The link between mental health, trauma, and homelessness

We all have mental health. Whether it is good or poor, no one is completely free of their mental health being at risk. However, for homeless people, poor mental health is both a cause and a consequence. According to statistics from UK charity Crisis UK, 45 per cent of people experiencing homelessness have been diagnosed with a mental health issue. This rises to eight in 10 people who are sleeping rough.

Due to the traumas that often lead to a person becoming homeless, it is easy to understand why mental health issues and homelessness are intrinsically linked and why there is a higher rate of mental health problems among people without a home compared with the general population.

The onset of mental health issues can trigger, or be part of, a series of events that can lead to someone being forced into homelessness. For example, a person may suffer from depression and become unable to work. Losing their job could mean they are unable to afford to pay their mortgage, resulting in them losing their home and ending up sleeping rough.

Alternatively, someone may lose their job because of redundancy and can’t afford to pay the mortgage. This housing insecurity and the threat of homelessness are stressful, exacerbating or causing mental health problems. Mental health issues are deeply connected to the trauma and adversity people who are homeless face*.

Yet without a safe and stable home, it can be difficult for people to address mental health issues and come off the streets. This is what we refer to at Keystage Housing as ‘the revolving door of homelessness’.

Toni Nye, Director of Keystage Housing, said: “For a person experiencing homelessness, mental health issues don’t start on the day someone loses their home. Generally, their mental health has been poor in the lead-up.

“We often see people with acute mental health difficulties, becoming homeless because they reach a crisis point, even when services are knowledgeable surrounding their mental health support needs. This is often when our services step in to help.”

Often, when a person comes to Keystage they have a trauma or mental health need that has been unsupported or undiagnosed. They may have been unwell with mental health for years, and their homelessness exacerbates this.

In some cases, this can sometimes lead to substance misuse and addiction making navigating support services difficult because services state they cannot work to support a person’s mental health recovery where they have a dependency on drugs or alcohol.

“It can be a vicious cycle,” explained Toni, adding: “ At Keystage Housing we aim to support individuals to navigate all these services bringing all the services to work together and this is something that we are navigating every day and it is a challenge.

“Often a person will have complex needs that are unmet, although this is in every case. But becoming homeless is a trauma for anyone that experiences this, and we should do all we can together to prevent further trauma and deteriorations in people’s health and well-being”

The importance of using a trauma-informed practice

At Keystage Housing, we wholly welcome the recent publication of new guidance published by the government in defining trauma-informed practice.

Trauma-informed approaches have become increasingly cited in policy and adopted in practice as a means for reducing the negative impact of trauma experiences and supporting mental and physical health outcomes, building on evidence developed over several decades.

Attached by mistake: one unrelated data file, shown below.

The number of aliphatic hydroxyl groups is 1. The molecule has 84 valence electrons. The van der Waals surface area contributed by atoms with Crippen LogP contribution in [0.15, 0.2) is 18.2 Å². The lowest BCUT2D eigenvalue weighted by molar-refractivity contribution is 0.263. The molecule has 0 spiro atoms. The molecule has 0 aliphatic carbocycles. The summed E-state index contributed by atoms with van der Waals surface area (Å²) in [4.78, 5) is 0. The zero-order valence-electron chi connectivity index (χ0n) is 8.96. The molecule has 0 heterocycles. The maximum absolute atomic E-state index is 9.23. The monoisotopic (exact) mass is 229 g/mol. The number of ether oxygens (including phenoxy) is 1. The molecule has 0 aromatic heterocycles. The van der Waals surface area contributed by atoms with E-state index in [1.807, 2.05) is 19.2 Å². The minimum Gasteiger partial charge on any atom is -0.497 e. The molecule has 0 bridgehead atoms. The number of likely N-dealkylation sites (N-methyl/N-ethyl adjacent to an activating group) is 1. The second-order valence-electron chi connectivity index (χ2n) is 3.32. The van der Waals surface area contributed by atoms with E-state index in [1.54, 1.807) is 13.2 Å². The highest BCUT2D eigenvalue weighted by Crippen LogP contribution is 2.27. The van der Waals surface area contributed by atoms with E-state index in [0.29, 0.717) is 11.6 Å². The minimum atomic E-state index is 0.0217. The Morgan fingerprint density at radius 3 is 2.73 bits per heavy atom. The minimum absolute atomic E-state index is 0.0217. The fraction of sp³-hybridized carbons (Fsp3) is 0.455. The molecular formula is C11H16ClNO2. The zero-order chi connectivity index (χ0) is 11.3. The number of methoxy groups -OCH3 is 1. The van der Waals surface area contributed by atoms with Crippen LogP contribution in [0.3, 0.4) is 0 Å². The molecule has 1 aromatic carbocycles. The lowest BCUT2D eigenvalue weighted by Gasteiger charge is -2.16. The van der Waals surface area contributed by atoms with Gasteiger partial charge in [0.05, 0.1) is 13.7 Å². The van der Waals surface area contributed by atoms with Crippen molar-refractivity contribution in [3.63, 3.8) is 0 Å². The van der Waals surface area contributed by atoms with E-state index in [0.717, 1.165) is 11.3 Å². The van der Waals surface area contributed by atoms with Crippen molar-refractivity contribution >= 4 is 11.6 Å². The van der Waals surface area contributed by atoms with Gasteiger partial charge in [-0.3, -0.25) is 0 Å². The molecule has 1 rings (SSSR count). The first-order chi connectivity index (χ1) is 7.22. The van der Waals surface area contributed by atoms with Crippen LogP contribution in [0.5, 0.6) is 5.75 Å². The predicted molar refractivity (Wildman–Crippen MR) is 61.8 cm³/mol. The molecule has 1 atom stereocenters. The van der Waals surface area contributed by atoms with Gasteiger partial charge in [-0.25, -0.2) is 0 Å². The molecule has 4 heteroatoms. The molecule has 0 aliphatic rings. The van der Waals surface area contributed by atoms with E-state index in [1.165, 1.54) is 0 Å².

However, according to the government guidance, there has been a “lack of consensus with the health and social care sector on how trauma-informed practice is defined, what its key principles are and how it can be built into services and systems”**. Its publication seeks to address this gap by providing a working definition of trauma-informed practice for those working in the health and care sector.

At Keystage, we already work in a trauma-informed way and the publication of this guidance is a positive step to support others in the health and care sector to work in the same way.  

“It shows a commitment from the Government, to support the understanding a person’s trauma,” said Toni, adding: “We wholly work in a trauma-informed way. This threads through everything we do and we see the outcomes people achieve through feeling and being understood. We celebrate that this step towards the embedding of this approach.”

So, what does it mean to work in a trauma-informed way?

Lee Coyle, Assistant Director of Operations for Keystage Housing, explained that working in a non-trauma-informed way often leads to people becoming evicted from their homes and exacerbates mental health, often leading to a person being re-traumatised

“That person is on a revolving door of homelessness and they will come back whether it be to our service or another,” he said.

Instead, we acknowledge an individual’s trauma, recognising that it is part of the cycle and bringing together different services to tackle the issues such as drug and alcohol misuse.

This means that sometimes, people are given a second chance if they come back to us.

Toni said: “ We expect that people’s lives can change, we aim to support them to do just this; change their lives. With this approach in mind, we can offer people who may not have had a successful placement previously the opportunity to open the door to services and aim to prevent that revolving door of homelessness. We don’t ignore what happened before but it’s about offering the person the support they need, in the right environment and bringing services together around the person.”

Lee added: “Trauma-informed practice acknowledges the need to see beyond an individual’s presenting behaviours and to ask, ‘What does this person need?’ rather than ‘What is wrong with this person?’

*Crisis UK



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